A guide to re-entry to general practice


Last revised: 19 May 2020

Skill retention is of particular concern in the military and emergency services domains where training is frequently followed by a period of non-use of these skills. Consequently, there is a significant body of research and literature, in these domains, examining the various factors affecting the decline in knowledge and skills (this has been termed ‘skill decay’ or ‘skill fade’). Skill decay is a complex problem. While skills do decline over time, the greatest decline occurs immediately after skill acquisition, with subsequent decline becoming more and more gradual.

There are also various factors that modulate the degree of skill decay:

  • Learning context (factors which are modifiable to enhance learning)
    • instructional strategies
    • degree of overlearning (learning beyond the point of initial mastery)
    • retention interval (the interval between the learning and the use of the skill)
    • conditions of retrieval (the degree of similarity between the learning and performance contexts)
    • interventions for preventing decay of skills
  • Task type (inherent characteristics of the task which are not modifiable by the trainer)
    • physical versus cognitive
    • closed-loop versus open-loop (closed-loop tasks involve discrete responses and have a defined beginning and end; open-loop tasks do not have a defined end, are dynamic and are likely to be complex)
    • natural versus artificial
    • speed-based versus accuracy
    • simple versus complex
    • individual versus team-based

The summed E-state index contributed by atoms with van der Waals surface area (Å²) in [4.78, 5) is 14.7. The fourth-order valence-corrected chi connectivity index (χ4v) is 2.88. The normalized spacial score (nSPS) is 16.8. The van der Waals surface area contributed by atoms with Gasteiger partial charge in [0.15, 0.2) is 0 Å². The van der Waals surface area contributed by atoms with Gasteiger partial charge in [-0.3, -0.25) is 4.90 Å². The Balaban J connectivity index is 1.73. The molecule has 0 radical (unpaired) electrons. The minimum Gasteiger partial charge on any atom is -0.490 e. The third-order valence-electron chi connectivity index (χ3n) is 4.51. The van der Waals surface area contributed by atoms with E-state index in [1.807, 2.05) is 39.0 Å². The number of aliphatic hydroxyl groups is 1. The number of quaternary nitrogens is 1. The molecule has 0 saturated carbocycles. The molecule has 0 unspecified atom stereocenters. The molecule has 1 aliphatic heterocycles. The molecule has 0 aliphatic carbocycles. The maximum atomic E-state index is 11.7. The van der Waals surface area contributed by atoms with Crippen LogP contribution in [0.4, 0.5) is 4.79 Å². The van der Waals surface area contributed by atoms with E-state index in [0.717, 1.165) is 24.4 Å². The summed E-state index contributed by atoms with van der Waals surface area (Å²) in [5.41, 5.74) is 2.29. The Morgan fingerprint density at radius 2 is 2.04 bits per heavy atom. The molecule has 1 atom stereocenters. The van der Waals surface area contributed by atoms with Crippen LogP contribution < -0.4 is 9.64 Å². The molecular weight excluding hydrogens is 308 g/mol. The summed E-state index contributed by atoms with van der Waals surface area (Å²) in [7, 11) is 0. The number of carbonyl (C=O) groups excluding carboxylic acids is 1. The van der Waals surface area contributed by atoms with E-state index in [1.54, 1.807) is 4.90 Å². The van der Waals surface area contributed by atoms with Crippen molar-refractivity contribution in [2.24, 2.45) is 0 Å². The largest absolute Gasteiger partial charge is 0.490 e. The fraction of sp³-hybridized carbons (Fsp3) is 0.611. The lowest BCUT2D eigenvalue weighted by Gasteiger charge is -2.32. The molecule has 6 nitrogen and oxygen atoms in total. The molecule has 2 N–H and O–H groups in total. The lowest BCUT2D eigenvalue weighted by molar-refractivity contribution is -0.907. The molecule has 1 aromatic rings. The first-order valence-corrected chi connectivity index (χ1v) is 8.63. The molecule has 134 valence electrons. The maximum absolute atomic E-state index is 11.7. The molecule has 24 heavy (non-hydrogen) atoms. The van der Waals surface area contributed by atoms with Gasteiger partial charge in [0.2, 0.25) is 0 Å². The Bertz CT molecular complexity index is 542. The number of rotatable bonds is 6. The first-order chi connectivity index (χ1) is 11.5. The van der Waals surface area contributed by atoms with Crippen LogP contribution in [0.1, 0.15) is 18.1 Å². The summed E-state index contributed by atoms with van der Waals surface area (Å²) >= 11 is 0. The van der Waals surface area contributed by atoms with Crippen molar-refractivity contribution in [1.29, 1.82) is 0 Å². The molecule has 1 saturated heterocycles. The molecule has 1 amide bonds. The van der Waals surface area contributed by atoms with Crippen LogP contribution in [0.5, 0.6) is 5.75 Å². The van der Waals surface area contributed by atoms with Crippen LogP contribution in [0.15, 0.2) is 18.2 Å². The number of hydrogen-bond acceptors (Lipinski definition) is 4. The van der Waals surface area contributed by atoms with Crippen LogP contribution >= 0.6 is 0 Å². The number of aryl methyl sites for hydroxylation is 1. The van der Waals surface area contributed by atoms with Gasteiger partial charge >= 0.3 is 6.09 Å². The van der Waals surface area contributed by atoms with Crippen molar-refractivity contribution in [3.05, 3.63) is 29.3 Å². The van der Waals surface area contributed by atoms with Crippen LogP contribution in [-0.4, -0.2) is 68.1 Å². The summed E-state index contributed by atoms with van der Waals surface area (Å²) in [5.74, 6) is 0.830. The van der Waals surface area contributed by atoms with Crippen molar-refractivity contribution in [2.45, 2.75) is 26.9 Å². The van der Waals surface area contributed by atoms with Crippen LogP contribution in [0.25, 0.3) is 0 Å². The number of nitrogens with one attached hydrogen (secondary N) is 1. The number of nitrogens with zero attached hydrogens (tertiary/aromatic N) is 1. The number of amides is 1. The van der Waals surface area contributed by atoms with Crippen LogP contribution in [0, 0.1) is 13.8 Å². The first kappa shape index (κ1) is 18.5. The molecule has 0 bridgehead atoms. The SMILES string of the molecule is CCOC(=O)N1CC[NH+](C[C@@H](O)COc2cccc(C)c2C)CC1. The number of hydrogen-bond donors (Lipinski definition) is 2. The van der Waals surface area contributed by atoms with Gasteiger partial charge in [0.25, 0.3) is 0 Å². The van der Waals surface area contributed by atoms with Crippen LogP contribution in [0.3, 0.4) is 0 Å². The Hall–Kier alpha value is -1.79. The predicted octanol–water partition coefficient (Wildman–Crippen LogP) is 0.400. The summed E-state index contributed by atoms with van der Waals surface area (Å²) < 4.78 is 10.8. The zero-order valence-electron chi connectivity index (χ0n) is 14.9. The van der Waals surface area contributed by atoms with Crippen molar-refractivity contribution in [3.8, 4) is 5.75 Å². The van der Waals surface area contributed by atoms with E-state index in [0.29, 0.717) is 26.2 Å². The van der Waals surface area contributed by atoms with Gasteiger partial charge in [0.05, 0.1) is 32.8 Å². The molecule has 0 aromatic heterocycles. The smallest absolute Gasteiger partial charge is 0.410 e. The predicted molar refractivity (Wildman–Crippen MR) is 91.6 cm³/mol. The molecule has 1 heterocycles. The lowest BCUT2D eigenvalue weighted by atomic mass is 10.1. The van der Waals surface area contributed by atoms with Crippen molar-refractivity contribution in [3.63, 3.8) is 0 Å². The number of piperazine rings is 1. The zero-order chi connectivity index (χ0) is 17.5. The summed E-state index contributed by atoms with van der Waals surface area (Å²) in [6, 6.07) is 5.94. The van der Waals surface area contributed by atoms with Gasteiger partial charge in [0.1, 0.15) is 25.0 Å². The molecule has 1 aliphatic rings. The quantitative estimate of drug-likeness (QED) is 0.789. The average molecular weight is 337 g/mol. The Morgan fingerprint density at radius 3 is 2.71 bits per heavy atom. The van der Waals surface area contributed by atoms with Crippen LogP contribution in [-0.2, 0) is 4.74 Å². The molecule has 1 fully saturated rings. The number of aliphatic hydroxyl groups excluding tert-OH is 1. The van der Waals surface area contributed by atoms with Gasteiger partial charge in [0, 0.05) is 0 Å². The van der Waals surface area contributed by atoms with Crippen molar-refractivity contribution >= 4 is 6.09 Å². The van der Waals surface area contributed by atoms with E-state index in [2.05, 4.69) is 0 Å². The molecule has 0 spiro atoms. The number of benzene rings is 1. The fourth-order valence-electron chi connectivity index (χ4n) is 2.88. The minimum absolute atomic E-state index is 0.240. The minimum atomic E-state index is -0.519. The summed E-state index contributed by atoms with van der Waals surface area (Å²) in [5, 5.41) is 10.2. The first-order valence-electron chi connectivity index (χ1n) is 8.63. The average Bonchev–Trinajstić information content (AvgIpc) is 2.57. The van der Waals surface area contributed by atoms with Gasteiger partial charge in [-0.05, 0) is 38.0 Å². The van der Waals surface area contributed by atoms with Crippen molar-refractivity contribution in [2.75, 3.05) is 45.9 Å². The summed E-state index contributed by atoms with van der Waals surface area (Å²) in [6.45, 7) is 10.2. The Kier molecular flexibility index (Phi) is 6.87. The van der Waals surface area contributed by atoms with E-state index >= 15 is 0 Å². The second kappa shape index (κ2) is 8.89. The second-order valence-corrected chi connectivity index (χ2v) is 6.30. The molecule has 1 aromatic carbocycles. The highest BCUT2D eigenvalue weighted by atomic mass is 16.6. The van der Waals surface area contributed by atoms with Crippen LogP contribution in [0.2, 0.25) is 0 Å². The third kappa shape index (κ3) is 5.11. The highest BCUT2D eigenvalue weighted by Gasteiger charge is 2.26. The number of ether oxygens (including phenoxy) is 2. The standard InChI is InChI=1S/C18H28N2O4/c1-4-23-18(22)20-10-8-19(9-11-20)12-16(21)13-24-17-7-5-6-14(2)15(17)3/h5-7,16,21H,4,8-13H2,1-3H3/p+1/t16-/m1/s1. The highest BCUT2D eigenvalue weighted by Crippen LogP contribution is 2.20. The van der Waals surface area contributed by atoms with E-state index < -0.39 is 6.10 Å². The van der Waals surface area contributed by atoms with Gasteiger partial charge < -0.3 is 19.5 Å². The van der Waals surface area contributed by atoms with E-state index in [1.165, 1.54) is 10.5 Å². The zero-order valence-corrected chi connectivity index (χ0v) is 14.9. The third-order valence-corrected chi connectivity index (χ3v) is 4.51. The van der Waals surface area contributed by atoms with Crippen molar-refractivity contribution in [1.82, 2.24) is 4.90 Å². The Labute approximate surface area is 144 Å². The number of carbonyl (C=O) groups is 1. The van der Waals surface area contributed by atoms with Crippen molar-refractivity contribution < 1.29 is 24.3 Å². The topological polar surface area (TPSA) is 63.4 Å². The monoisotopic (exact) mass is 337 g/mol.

• Task context
  • Individual differences in the trainee
    • ability
    • personality (conscientiousness, openness to experience)
    • motivation
    • self-efficacy.

There is still a lot that is not known about the interplay of the above factors, particularly with respect to ‘complex’ skills, because most studies involve ‘simple’ tasks. Physical, closed-loop, natural, speed-based and complex tasks appear to be less susceptible to skill decay than cognitive, open-loop, artificial, accuracy and simple tasks.

Very little is known about the impact that a period of absence from practice has on a GP’s competence, performance and skills. However, it would not be unreasonable to assume that what is known about skill decay can be applied to the medical context. With respect to performance and skills, there are two aspects that have to be considered: if the GP’s skills have deteriorated, and what changes have occurred to practice during the period of absence.

For a GP re-entering practice, the two broad areas affecting the retention of skills are individual factors and the length of absence. Clearly, the longer a GP is absent from practice, the greater the likelihood that knowledge and skills will decline to a degree that is significant. Concurrently, changes to practice will occur and the amount of change that a GP will have to contend with will also be dependent on the length of absence. Individual factors include the age of the GP: the older a GP is, the more difficult it will be for them to re-enter practice.

Overseas experience, with respect to doctors, suggests that two or three years’ absence from practice requires some form of assessment and retraining prior to full return. Currently, however, in Australia, there is no formal program to assist GPs re-entering practice. The responsibility rests with the individual GP to ensure that they are safe to return to practice and that they have the required knowledge and skills for the scope of practice to which they are returning. It is important for the GP to identify as early as practicable what issues might arise, or might have arisen, as a result of absence and to put the necessary processes into place for upskilling or reskilling as early as possible. For example, a GP planning to be absent from practice for a significant period of time should be concurrently identifying what measures will be required to facilitate a successful re-entry. Similarly, a GP who is already absent from practice should be thinking about a re-entry plan from the moment that there is intent to re-enter. At the same time, consideration should be given as to whether a mentor and/or supervisor might be required  to assist with planning for re-entry, as well as with the transition back into practice.

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